South America Living

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Renting an Apartment or House in Argentina

Ready, set – move to Argentina! Is this your dream? If planning to relocate or live for an extended period of time you will most likely want to rent an apartment or house. For those interested in purchasing real estate read: How To Buy Buy Real Estate in Argentina.

Example of a Residential Neighborhood in Buenos Aires

Your first hurdle will be to pick an area you want to live in such as: Buenos Aires, Bariloche, Mendoza or other.

In choosing one of these popular tourist areas you will most likely be required to have a “guarantee” in order to rent. A guarantee is a person in Argentina who owns property and will co-sign the lease for you. For someone new to the country of course that would be impossible. Also, by law a permanent (unfurnished) apartment cannot be rented for less than two years. If you pay a full year of rent upfront, some will accept that in lieu of the guarantee.

No need to start to fret – there are many apartment brokers who specialize in renting to foreigners and can help you arrange a short or long-term (furnished) rental. See the listings below with links to the company´s respective website.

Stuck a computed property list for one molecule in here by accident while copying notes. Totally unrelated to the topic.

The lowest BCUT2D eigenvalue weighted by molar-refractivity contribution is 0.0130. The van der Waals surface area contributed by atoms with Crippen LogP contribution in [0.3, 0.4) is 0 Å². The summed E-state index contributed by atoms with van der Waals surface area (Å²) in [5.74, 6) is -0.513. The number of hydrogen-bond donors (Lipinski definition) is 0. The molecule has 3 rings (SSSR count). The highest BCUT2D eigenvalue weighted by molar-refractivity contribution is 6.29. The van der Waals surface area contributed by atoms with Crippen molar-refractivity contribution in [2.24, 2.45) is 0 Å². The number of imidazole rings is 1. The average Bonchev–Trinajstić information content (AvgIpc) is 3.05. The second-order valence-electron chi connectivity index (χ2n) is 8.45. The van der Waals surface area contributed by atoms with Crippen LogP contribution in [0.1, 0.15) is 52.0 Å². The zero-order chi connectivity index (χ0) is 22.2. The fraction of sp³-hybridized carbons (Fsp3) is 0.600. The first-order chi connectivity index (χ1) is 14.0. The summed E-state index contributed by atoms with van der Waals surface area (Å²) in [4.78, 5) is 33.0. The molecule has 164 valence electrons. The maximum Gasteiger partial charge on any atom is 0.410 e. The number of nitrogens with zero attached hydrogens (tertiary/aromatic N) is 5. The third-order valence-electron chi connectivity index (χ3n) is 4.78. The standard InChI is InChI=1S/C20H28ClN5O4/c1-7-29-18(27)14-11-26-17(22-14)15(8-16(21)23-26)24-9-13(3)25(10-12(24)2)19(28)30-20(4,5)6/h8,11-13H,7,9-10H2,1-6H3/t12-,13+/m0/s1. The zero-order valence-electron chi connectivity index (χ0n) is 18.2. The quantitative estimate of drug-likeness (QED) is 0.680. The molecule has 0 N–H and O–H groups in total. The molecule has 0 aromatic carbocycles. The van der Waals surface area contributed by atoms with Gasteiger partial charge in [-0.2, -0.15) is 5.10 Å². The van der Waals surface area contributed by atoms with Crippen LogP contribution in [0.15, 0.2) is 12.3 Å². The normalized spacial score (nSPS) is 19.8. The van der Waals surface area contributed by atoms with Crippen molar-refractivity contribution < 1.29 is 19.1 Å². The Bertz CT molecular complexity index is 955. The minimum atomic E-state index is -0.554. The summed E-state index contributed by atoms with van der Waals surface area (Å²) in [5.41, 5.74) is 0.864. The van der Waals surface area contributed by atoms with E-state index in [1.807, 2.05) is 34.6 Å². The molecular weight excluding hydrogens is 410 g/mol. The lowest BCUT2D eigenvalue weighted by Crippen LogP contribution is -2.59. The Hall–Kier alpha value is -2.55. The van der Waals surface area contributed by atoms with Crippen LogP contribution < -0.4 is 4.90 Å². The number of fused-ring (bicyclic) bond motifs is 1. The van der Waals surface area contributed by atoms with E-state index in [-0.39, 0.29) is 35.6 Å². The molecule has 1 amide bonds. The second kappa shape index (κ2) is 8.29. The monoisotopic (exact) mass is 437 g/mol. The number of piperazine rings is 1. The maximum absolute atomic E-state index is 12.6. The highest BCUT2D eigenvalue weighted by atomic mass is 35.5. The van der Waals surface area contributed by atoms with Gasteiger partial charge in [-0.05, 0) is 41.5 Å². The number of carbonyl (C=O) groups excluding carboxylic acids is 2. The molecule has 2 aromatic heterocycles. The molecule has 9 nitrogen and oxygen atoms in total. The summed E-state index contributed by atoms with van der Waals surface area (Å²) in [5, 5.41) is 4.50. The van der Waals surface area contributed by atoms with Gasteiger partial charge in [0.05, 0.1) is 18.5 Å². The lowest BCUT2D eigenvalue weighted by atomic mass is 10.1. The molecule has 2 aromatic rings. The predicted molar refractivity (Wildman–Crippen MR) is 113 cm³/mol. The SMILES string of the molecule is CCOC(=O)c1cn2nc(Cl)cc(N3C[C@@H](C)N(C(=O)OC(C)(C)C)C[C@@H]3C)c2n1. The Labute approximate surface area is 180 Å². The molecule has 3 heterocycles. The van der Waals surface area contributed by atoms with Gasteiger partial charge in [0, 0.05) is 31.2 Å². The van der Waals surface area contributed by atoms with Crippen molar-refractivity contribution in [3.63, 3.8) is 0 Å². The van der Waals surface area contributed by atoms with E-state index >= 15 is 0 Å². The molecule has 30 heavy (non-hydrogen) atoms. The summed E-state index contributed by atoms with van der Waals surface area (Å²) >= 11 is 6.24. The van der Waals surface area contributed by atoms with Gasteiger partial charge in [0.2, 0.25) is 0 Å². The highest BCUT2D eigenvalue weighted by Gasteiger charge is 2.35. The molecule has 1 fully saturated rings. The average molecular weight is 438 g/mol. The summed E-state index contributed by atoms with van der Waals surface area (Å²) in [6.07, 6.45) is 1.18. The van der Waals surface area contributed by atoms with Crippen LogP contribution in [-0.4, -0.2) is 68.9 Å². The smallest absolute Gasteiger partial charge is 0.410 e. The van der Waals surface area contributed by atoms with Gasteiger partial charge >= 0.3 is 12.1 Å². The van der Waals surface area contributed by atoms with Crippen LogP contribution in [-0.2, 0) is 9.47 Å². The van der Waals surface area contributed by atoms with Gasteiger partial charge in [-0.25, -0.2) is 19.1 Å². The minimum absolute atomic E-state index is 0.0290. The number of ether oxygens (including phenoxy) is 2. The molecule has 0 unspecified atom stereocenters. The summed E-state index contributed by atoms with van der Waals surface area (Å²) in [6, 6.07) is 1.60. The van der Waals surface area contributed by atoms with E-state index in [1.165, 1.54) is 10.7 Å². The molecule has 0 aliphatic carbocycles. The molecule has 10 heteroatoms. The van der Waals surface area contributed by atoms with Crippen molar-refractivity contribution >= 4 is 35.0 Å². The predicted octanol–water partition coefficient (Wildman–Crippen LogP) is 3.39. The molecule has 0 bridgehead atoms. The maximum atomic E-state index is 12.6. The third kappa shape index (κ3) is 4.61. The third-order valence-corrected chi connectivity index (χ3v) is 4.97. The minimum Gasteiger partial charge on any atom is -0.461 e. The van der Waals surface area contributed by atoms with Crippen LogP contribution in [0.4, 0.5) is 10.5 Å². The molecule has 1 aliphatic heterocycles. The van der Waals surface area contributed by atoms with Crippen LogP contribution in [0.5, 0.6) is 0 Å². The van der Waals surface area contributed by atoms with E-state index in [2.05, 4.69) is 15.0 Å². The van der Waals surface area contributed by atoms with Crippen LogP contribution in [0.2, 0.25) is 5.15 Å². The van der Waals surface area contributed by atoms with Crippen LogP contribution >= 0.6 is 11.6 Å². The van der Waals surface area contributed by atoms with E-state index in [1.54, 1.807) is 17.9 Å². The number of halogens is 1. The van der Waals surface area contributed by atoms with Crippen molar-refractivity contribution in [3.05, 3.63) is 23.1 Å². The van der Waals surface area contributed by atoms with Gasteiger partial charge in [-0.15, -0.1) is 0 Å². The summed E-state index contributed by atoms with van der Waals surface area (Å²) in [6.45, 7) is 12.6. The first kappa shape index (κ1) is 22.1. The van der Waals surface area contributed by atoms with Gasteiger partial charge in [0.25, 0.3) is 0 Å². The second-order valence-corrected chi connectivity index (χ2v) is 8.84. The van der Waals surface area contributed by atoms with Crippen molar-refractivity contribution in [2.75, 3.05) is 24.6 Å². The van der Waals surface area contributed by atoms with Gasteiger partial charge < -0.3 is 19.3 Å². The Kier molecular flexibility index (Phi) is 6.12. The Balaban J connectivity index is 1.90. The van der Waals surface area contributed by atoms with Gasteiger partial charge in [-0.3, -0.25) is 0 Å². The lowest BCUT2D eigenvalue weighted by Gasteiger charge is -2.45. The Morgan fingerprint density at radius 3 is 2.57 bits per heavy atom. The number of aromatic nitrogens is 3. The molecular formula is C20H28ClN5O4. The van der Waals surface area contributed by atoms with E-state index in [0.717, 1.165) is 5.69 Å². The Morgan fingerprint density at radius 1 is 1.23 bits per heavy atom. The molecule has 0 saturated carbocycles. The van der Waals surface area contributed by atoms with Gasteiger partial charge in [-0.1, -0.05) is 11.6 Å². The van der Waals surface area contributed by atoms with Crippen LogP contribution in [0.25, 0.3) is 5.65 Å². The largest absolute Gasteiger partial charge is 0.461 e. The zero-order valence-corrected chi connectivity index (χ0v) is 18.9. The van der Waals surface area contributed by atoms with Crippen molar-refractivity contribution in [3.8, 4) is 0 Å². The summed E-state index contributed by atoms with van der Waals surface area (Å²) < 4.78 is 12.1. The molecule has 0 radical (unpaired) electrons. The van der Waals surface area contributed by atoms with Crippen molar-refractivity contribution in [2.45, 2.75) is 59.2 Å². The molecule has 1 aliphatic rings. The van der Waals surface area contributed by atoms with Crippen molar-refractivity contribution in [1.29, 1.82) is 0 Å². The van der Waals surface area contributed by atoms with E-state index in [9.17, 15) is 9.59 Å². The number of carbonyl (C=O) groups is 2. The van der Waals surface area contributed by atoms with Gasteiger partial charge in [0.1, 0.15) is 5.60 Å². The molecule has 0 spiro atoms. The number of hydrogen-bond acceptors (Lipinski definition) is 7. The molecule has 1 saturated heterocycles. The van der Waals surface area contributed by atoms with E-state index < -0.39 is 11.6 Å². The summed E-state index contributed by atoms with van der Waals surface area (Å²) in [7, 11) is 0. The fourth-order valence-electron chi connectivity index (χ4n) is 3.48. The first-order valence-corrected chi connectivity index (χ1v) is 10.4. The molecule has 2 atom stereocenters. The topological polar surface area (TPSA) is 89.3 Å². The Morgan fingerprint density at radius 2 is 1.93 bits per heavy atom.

In addition, some hostals have fully-equipped apartments on-site or nearby for short-term rental. For Buenos Aires contact Hostel Ostinatto or Hostel Carlos Gardel.     Travel Guide to Buenos Aires

Throughout Argentina are Apart-Hotels – hotels that have mini-apartments for rent. A more expensive option than a hostal, but a good choice for those who can afford it and need a place to stay while looking for something more long-term. A list of locations throughout Argentina with contact information can be found here: Apart Hotels in Argentina.

You can rent an apartment in Argentina month-to-month in a manner similar to doing so in the U.S. or Canada, but this is not the norm and you will need to pay a few months of rent and/or a hefty deposit. I would recommend that you break away from the common expatriate locales (and where most tourists congregate, such as the areas listed above), and head out of town some distance to a less populated area.

Make friends with a few locals or visit an Immobilaria (real estate office) in your most conservative travel attire and you should have options available in no time.

More Articles You May Like:
Border Crossing – Esquel, Argentina to Futaleufú, Chile
Fly Fishing in Patagonia – Yelcho Lake, Chile
Ski Town in Argentina – Esquel

Want more information on relocating to Argentina? Read all articles in the FREE Living in Argentina Guide.

Questions? Advice for other travelers? Send us a note using the comment box below.